Debates on global drone proliferation tend to assume that adoption and adaptation of drones follow a universal logic and that the drone industry is a singular thing, geographically concentrated in the Global North. In this blog post I argue that these assumptions make it difficult to critically assess the growth in drone use across Africa. I suggest that one way to think about African drone proliferation is by considering the way drones and Africa are being construed as solutions to each other’s problems: drones are seen as a game changer for development and security, while in return Africa inspire new and innovative use of drones. The perception of Africa as being in need of external drone intervention dovetails with the drone industry’s efforts to identify and promote good uses for drones — efforts that are central to increasing the legitimacy of drones in the eyes of a skeptical global public. Here I want to highlight three key issues related to drone proliferation in Africa.
First, that there is an unbroken link from colonial use of airpower in Africa and the legacy of technological imperialism to today’s discussion of unmanned technology and its perceived capacities. The first use of airpower in Africa occurred more than a century ago, during the Italian-Turkish War fought in Libya in 1911–1912. In their conquest of Morocco in 1912– 1914, the French used aircraft for reconnaissance and bombing. British use of airpower to enforce civil control in sub-Saharan Africa began in 1916 in British Somaliland. The use of surveillance drones in Africa initially emerged as a part of this colonial apparatus: According to Darren Oliver, the first known drone prototype developed in Africa, the Champion, was developed by the South African Council for Scientific and Industrial Research in 1977 and delivered to the South African Air Force in 1978. Some of the Champions were supplied to Rhodesia for use in the Zimbabwean liberation struggle (1964– 1979), also known as the Rhodesian Bush War. Unbeknownst to almost everyone today, a fleet of South African and Israeli drones “saw extensive combat duty across the southern African theatre between 1980 and 1987, operating from Mozambique to Angola.”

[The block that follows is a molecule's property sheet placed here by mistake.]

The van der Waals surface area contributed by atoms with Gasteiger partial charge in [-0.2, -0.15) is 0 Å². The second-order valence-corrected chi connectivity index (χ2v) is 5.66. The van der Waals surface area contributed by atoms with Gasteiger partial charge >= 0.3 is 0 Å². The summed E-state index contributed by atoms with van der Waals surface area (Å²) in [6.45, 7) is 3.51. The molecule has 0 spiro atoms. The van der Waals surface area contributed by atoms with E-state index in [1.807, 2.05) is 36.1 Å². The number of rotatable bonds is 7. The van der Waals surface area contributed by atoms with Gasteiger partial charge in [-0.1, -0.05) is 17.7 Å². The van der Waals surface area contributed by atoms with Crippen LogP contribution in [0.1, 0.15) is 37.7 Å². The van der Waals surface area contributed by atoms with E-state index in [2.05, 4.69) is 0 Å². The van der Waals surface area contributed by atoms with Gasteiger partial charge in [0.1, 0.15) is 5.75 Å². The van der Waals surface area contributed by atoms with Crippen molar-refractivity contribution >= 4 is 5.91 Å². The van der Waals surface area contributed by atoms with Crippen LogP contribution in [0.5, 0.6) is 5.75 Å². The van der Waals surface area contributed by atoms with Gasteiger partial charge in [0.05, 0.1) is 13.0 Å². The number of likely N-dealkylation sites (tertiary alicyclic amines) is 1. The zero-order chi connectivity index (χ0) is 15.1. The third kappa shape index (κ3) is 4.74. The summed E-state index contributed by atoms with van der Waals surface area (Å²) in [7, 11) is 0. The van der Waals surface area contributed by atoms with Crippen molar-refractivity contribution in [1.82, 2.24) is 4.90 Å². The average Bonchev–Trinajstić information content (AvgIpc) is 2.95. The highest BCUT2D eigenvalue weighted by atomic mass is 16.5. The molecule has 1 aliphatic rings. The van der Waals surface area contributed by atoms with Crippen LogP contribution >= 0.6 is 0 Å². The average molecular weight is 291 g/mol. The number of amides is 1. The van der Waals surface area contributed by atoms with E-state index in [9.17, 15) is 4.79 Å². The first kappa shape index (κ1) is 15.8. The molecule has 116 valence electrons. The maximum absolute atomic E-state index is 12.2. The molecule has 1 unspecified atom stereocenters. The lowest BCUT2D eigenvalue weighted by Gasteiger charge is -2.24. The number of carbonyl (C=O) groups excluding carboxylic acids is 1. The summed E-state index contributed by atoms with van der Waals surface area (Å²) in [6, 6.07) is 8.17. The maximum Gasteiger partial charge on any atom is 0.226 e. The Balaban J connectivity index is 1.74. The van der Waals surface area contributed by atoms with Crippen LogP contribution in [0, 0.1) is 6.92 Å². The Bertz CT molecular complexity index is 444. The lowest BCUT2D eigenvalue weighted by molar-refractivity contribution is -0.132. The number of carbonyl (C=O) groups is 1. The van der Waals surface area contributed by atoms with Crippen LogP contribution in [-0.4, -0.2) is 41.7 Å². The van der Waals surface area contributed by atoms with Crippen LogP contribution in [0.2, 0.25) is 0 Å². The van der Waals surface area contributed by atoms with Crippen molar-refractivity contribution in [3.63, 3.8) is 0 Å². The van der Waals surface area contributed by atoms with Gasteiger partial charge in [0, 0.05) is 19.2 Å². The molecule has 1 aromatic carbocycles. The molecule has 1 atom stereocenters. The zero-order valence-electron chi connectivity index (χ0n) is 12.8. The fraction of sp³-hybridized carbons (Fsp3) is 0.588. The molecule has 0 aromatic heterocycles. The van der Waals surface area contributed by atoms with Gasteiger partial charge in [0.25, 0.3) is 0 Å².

Second, that drones reshape the use of force on the African continent. A central concern in the global debate on armed drones is that such drones may drive military action and lower the threshold for the use of lethal force: the scope of operations is determined by the number of designated individuals drones can target for elimination. In 2007 the first known drone strike on African soil occurred in Somalia. Today, the numbers of targeted drone killings are continuously expanding: The United States, the United Kingdom (UK), and France have bases for surveillance and combat drones in Chad, Libya, Mali, Niger, and Somalia. African militaries are also embracing surveillance and combat drones. A non-exhaustive inventory finds that more than fifteen African states have purchased drones, and at least six can manufacture their own. This includes armed drones: In 2015, the South African company Denel Dynamics introduced the Snyper, an armed version of its Seeker 400 drone. The market for Israeli military drones continues to grow across Africa. China, meanwhile, has exported five armed drones to Nigeria, to boost that country’s efforts to fight Boko Haram.
The third point worth noting is the manner in which the drone industry construes an image of “Africa” as an appropriate testing ground for development of “good” drones suited to solve the continent’s “problems”. Globally, drones have a bad name: in addition to the controversies surrounding the drone wars, drones are generally perceived as technologies that are subject to a range of risks, from pilot error to mechanical failure, cyber-attacks, and bad weather. The result is very limited access to civil airspace. Thus the drone industry has a significant unmet need to test and improve the technology by increasing flight hours and trial applications. The African continent’s lack of infrastructure — including power lines, airspace control, and commercial flights — is attractive to the drone industry: African airspace has been described as “less cluttered with flights that have slowed the adoption of commercial drones in North America and Europe.”